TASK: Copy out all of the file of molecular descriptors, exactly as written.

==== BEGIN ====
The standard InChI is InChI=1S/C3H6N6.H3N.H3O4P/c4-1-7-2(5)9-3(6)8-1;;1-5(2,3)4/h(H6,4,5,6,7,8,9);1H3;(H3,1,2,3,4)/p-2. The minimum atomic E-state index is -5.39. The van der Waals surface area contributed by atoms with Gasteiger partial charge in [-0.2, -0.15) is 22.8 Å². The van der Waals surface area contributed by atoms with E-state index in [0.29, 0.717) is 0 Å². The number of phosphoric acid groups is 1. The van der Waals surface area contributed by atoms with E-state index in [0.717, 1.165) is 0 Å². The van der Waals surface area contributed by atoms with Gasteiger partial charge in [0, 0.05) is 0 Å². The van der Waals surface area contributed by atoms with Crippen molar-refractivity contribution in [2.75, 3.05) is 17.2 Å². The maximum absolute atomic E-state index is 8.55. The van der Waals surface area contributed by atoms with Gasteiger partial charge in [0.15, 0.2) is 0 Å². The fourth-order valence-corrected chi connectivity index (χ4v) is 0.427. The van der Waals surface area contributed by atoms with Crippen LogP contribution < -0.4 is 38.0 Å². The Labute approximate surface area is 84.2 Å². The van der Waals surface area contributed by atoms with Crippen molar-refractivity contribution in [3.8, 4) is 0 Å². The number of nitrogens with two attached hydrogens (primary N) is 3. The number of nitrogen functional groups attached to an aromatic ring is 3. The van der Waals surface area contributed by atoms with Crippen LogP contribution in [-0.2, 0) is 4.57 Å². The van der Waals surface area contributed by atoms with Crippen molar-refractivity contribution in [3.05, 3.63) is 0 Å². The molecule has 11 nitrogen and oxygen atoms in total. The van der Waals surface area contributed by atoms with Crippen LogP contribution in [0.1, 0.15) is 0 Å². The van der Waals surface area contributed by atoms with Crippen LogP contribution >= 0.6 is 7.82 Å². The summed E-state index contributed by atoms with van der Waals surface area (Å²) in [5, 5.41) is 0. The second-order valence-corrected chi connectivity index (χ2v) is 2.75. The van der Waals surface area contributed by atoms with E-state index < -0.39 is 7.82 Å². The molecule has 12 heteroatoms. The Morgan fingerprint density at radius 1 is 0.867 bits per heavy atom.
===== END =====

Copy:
The standard InChI is InChI=1S/C3H6N6.H3N.H3O4P/c4-1-7-2(5)9-3(6)8-1;;1-5(2,3)4/h(H6,4,5,6,7,8,9);1H3;(H3,1,2,3,4)/p-2. The minimum atomic E-state index is -5.39. The van der Waals surface area contributed by atoms with Gasteiger partial charge in [-0.2, -0.15) is 22.8 Å². The van der Waals surface area contributed by atoms with E-state index in [0.29, 0.717) is 0 Å². The number of phosphoric acid groups is 1. The van der Waals surface area contributed by atoms with E-state index in [0.717, 1.165) is 0 Å². The van der Waals surface area contributed by atoms with Gasteiger partial charge in [0, 0.05) is 0 Å². The van der Waals surface area contributed by atoms with Crippen molar-refractivity contribution in [2.75, 3.05) is 17.2 Å². The maximum absolute atomic E-state index is 8.55. The van der Waals surface area contributed by atoms with Gasteiger partial charge in [0.15, 0.2) is 0 Å². The fourth-order valence-corrected chi connectivity index (χ4v) is 0.427. The van der Waals surface area contributed by atoms with Crippen LogP contribution < -0.4 is 38.0 Å². The Labute approximate surface area is 84.2 Å². The van der Waals surface area contributed by atoms with Crippen molar-refractivity contribution in [3.8, 4) is 0 Å². The number of nitrogens with two attached hydrogens (primary N) is 3. The number of nitrogen functional groups attached to an aromatic ring is 3. The van der Waals surface area contributed by atoms with Crippen LogP contribution in [-0.2, 0) is 4.57 Å². The van der Waals surface area contributed by atoms with Crippen molar-refractivity contribution in [3.05, 3.63) is 0 Å². The molecule has 11 nitrogen and oxygen atoms in total. The van der Waals surface area contributed by atoms with Crippen LogP contribution in [0.1, 0.15) is 0 Å². The van der Waals surface area contributed by atoms with Crippen LogP contribution >= 0.6 is 7.82 Å². The summed E-state index contributed by atoms with van der Waals surface area (Å²) in [5, 5.41) is 0. The second-order valence-corrected chi connectivity index (χ2v) is 2.75. The van der Waals surface area contributed by atoms with E-state index < -0.39 is 7.82 Å². The molecule has 12 heteroatoms. The Morgan fingerprint density at radius 1 is 0.867 bits per heavy atom.